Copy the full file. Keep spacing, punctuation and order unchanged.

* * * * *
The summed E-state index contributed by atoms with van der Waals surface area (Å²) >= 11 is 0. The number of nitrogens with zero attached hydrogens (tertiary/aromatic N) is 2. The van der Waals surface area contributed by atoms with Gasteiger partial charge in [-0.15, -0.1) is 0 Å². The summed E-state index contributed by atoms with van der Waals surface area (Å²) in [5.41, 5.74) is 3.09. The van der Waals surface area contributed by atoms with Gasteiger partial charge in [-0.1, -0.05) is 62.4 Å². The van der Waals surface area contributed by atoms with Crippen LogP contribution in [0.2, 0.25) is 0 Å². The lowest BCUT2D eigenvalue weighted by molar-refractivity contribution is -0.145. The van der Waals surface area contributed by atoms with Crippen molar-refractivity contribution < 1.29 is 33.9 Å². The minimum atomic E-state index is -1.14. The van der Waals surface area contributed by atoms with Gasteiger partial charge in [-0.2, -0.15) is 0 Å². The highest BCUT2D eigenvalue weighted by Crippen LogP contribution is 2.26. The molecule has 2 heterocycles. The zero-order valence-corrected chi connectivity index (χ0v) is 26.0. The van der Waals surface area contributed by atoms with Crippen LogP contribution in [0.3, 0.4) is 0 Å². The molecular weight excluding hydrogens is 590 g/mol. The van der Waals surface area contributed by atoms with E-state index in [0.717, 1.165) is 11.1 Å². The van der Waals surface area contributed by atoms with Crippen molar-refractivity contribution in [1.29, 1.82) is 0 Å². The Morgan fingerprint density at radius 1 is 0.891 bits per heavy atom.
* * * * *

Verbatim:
The summed E-state index contributed by atoms with van der Waals surface area (Å²) >= 11 is 0. The number of nitrogens with zero attached hydrogens (tertiary/aromatic N) is 2. The van der Waals surface area contributed by atoms with Gasteiger partial charge in [-0.15, -0.1) is 0 Å². The summed E-state index contributed by atoms with van der Waals surface area (Å²) in [5.41, 5.74) is 3.09. The van der Waals surface area contributed by atoms with Gasteiger partial charge in [-0.1, -0.05) is 62.4 Å². The van der Waals surface area contributed by atoms with Crippen LogP contribution in [0.2, 0.25) is 0 Å². The lowest BCUT2D eigenvalue weighted by molar-refractivity contribution is -0.145. The van der Waals surface area contributed by atoms with Crippen molar-refractivity contribution < 1.29 is 33.9 Å². The minimum atomic E-state index is -1.14. The van der Waals surface area contributed by atoms with Gasteiger partial charge in [-0.2, -0.15) is 0 Å². The highest BCUT2D eigenvalue weighted by Crippen LogP contribution is 2.26. The molecule has 2 heterocycles. The zero-order valence-corrected chi connectivity index (χ0v) is 26.0. The van der Waals surface area contributed by atoms with Crippen LogP contribution in [0.3, 0.4) is 0 Å². The molecular weight excluding hydrogens is 590 g/mol. The van der Waals surface area contributed by atoms with E-state index in [0.717, 1.165) is 11.1 Å². The van der Waals surface area contributed by atoms with Crippen molar-refractivity contribution in [1.29, 1.82) is 0 Å². The Morgan fingerprint density at radius 1 is 0.891 bits per heavy atom.